Marguerite Kearns August 1, 2018

Author Kenneth Florey has a long history with Suffrage Wagon News Channel. He has contributed columns and special images that have been important in the building of an understanding of the grassroots use of horse-drawn wagons and automobiles in organizing for votes for women. We’ve enjoyed reading his books from McFarland Press about suffrage movement memorabilia. He has been generous with us. Now he is asking for our help.

FROM KENNETH FLOREY:

I am looking for some help in identifying the image on this postcard. Where and when was it taken, what was the context? The driver of this suffrage pageant wagon appears to be a black woman (or man). The people behind the wagon are definitely African American. The suffragists in the wagon are white. Was the event pictured a rally intended for African Americans? Did a pageant wagon make a stop in an African American community? Even though the women in the wagon were white, were African-American women involved in organizing a related event?

This postcard is what is known as a “Real Photo,” a type of card that was developed directly from a negative onto photo paper with a pre-printed postcard backing. It is distinguished from the more common “Printed Card” that was produced from images that were wither screened or etched onto plates and then run off on a printing press.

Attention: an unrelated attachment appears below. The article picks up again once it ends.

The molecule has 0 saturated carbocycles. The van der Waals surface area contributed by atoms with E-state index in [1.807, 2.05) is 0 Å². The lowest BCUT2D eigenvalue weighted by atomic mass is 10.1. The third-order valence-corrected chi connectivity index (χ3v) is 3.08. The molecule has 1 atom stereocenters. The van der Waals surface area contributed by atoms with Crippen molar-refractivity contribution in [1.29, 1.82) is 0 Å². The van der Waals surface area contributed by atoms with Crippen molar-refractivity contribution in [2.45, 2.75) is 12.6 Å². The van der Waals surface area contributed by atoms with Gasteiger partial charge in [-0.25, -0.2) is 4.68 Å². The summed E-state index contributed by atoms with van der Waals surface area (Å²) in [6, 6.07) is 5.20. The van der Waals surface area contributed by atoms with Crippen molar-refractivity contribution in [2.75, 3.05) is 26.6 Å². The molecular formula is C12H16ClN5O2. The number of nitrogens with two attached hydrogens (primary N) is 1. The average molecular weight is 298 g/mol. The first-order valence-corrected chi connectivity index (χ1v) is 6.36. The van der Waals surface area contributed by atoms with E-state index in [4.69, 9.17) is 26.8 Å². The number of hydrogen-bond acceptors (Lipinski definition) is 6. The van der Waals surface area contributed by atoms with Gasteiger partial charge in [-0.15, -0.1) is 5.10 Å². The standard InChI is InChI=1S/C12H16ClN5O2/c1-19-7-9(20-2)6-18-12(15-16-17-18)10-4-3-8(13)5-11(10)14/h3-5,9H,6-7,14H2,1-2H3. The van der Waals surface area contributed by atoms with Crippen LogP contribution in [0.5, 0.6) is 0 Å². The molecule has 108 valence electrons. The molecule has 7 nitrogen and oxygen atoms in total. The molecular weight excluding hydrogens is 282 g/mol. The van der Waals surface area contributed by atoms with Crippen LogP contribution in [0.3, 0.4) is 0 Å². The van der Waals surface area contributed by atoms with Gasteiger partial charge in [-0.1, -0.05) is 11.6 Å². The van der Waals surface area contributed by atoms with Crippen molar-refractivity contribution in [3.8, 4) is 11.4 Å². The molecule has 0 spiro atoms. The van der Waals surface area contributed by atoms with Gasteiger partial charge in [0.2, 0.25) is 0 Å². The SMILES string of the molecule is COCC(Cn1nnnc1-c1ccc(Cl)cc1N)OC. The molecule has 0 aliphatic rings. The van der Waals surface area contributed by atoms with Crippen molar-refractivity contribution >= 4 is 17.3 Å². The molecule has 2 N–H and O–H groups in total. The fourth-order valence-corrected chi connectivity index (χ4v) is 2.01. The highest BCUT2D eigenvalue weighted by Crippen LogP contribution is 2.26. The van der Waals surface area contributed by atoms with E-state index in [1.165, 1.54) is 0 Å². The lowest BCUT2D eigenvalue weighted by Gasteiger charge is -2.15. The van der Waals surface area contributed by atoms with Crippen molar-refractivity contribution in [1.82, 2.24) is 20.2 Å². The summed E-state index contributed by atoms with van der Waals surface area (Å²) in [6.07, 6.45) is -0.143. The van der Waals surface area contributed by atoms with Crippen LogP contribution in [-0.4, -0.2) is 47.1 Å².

Real Photo cards were often produced by amateurs involved in an event or by local or itinerant photographers and not by large commercial firms.. Most were made in small quantities, often in a run fewer than ten.

There has been scholarly interest of late in suffrage and its relation to the black community, and this card appears to picture a rare instance where suffragists made a direct appeal to African Americans. The question again is where and when? CONTACT ME AT—kennethflorey@gmail.com

IN OTHER NEWS:

An article from The Sun on August 5, 1913 had two adjacent articles about suffrage

including how the niece of suffrage leader Dr. Anna Howard Shaw had decided to join the anti-suffrage forces, and the “Spirit of 1776” suffrage campaign wagon had just come out of the repair shop after it collapsed the week before in Oyster Bay, NY.

This is the same wagon that will be on display in 2020 at the New York State Museum in Albany, NY, the same wagon I grew up with, secure in the knowledge that it was in my grandfather’s garage. Summers, my mother packed up us kids and we went to my grandfather Wilmer Kearns’ place to sit in the wagon in the driveway where my mother took our photos.

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